How Central Banks Implement Contractionary Policy 

Central banks have lots of monetary policy tools. The first is open market operations. Here's how the Federal Reserve tools are used in the U.S. 

The Fed is the official bank for the federal government. The government deposits U.S. Treasury notes at the Fed like you deposit cash. To implement a contractionary policy, the Fed sells these Treasurys to its member banks. The bank must pay the Fed for the Treasurys, reducing the credit on its books. As a result, banks have less money available to lend. With less money to lend, they charge a higher interest rate. 

The opposite of restrictive open market operations is called quantitative easing. That's when the Fed buys Treasurys, mortgage-backed securities, or bonds from its member banks. It is an expansionary policy because the Fed simply creates the credit out of thin air to purchase these loans. When it does this, the Fed is “printing money.”

The Fed can also raise interest rates by using its second tool, the fed funds rate. It's the rate that banks charge each other to borrow funds to meet the reserve requirement. The Fed requires banks to have a specific reserve on hand each night. For most banks, that's 10% of their total deposits. Without this requirement, banks would lend out every single dollar people deposited. They wouldn't have enough cash in reserve to cover operating expenses if any of the loans defaulted.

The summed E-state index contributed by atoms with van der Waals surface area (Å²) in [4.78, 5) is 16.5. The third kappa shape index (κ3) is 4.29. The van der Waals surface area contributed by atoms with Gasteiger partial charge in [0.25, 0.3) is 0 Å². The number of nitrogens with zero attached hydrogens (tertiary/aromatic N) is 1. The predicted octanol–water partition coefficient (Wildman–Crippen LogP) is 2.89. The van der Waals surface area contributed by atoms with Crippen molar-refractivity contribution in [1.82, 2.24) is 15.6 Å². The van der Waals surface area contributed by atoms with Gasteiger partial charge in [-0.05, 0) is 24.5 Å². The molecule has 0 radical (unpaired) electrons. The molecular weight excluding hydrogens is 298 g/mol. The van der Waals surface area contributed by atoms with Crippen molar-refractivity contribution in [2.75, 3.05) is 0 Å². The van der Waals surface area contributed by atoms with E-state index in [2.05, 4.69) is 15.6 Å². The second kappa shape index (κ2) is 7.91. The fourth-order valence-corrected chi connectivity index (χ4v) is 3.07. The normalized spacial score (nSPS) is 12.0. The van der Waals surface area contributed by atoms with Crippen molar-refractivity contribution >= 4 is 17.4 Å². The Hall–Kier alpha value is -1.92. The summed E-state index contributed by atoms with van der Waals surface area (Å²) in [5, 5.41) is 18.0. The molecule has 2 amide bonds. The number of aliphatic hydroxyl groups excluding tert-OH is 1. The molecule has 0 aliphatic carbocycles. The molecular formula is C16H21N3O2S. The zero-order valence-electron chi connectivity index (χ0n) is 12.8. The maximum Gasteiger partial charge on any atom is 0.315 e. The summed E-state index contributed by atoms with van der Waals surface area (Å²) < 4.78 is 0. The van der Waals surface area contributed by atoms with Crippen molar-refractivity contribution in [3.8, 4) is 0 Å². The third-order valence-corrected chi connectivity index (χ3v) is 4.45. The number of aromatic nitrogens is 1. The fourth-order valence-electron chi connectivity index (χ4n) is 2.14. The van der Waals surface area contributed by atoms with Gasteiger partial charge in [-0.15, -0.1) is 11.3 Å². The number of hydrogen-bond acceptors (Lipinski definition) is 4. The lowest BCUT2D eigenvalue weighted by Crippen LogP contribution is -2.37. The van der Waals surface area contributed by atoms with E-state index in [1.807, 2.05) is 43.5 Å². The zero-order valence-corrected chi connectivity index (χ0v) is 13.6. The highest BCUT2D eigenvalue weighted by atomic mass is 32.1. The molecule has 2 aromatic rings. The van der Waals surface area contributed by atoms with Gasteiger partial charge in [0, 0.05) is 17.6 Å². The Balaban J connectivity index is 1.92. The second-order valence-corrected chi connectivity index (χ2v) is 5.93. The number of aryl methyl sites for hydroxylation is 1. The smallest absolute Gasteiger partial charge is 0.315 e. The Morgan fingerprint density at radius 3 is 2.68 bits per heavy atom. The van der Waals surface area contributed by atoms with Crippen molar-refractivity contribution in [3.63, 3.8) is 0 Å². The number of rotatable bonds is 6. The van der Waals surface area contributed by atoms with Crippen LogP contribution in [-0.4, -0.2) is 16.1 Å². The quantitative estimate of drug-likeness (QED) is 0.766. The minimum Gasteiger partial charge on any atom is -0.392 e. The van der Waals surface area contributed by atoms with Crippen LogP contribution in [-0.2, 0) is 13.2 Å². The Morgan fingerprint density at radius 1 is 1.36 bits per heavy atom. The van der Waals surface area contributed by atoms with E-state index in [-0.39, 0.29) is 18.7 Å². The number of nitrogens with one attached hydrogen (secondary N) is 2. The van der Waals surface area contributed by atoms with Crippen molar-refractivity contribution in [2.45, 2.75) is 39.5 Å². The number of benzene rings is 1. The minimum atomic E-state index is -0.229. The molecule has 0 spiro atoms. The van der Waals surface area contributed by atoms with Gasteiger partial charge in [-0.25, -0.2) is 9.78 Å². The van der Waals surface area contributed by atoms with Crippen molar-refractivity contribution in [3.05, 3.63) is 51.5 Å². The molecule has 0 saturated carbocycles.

The Fed raises the fed funds rate to decreases the money supply. Banks charge higher interest rates on their loans to compensate for the higher fed funds rate. Businesses borrow less, don't expand as much, and hire fewer workers. That reduces demand. As people shop less, firms slash prices. Falling prices put an end to inflation.

The Fed's third tool is the discount rate. That's what it charges banks who borrow funds from the Fed's discount window. Banks rarely use the discount window, even though the rates are usually lower than the fed funds rate. That's because other banks assume the borrowing bank must be weak since it is forced to use the discount window. In other words, banks hesitate to lend to those banks who borrow from the discount window. The Fed raises the discount rate when it raises the target for the fed funds rate.